Shrewsbury School

The School was originally founded in 1552 by Edward VI and was named as one of the “Great” public schools by the Clarendon Commission alongside Eton, Harrow and other prestigious schools. Situated in 100 acres high above the river Severn, with elegant Edwardian houses that cluster around the cricket pitch and tree avenues, the School hides statues of its well-known former students Charles Darwin and Sir Philip Sydney. The antique Chained Library that is open on Sunday mornings contains books, manuscripts and letters of Charles Darwin, along with remarkable books such as John Gower’s “Confessio Amantis” printed by Caxton in 1483 and Newton’s “Principia”, bought on publication in 1687.

Academic matters

Students can choose from a wide range of subjects at A level – alongside the usual academic subjects, there are ceramics, photography, computing, design, theatre studies and PE. Recent results are excellent, with 83 per cent of grades at A levels being A*/B. Academic life outside the main curriculum is vibrant, with sports leadership programme, Arabic, Russian, law, debating societies and Model United Nations. Shrewsbury School is a registered SAT centre, offering tuition for SATs (American University Entrance exams).

The School organises “clinics” for those who need the additional help. There are around 130 students with SEN, mainly with mild dyslexia. One full-time and five part-time staff members are hired to provide support. Students are given university and career advice, including help with finding relevant working experience.

Extra-curricular activities

Sport is taken seriously at Shrewsbury, but the emphasis is on “fun, friendship and fitness”. A vast choice of sports is on offer and the most popular ones are rowing, cricket, canoeing, kayaking, climbing and mountain biking. The School boasts recently opened a boathouse with training room and indoor rowing tank, stunning cricket pitches and indoor cricket centre.

The School’s musical tradition is rich, with many ensembles and choirs and the annul house singing competition. Students perform concerts in London and Birmingham, and there are two major drama productions a year as well as house plays. The excellence of the art department is confirmed each year when a number of students go on to art schools.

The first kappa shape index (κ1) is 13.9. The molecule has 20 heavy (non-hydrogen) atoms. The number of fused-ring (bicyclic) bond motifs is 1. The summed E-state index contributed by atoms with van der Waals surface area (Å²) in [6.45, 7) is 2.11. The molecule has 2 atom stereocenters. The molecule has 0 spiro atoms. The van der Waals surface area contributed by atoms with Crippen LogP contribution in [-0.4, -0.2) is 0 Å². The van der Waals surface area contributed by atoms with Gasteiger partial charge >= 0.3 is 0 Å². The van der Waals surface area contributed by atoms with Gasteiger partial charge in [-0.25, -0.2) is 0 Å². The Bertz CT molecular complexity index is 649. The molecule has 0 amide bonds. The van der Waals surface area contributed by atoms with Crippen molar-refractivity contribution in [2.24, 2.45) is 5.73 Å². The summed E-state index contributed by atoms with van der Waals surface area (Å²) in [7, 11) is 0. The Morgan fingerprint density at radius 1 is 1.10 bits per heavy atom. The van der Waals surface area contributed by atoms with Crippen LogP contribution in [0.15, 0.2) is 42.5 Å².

Community service is quite popular and includes work in old people’s homes, schools, charity shops and a trip to Malawi. The School nurtures a close relationship with Shrewsbury House community centre, where students can spend a week and observe life from a different perspective.

Structure of students

Students come from various backgrounds, but one factor they all have in common is one of the reasons their parents send them to Shrewsbury – to protect them from the competitiveness of the South East. They come from all over the county, whereas about 10 per cent of them come from overseas. The School is known for a genuine sense of individuality, and parents describe it as “interesting, interested and able to get on with people from all backgrounds”. Some of the notable former students include Charles Darwin (1818 – 1825), Sir Martin Rees, Richard Ingrams, Christopher Booker and many more.

Boarding and pastoral care

There is a strong feeling of community present at Shrewsbury. Each boarding house has either housemaster or mistress, matron and a team of four or five tutors. House loyalty is strong, with numerous inter-house competitions in drama, music and sport. Sixth formers organise talks, lectures, film nights and socials. They choose their own tutor and can apply for the post of prefect. Drinks, drugs and bullying are severely punishable.

Entrance and exit

The majority of pupils come from around twelve preps located within about two hours of the School. Those coming from non CE-schools are required to take exams in maths and English. The assessment weekend that takes place in November precedes the entry. Prospective students can choose three or four subjects in which to be assessed and they need to provide a reference from their current school.

Nearly all pupils go on to university, a number of them going to Oxbridge, others mostly to the Russell Group (Bristol, Newcastle, Leeds and Edinburgh). Those who do not achieve at least five Bs at GCSE are asked to leave and the headmaster will continue to insist on this policy.


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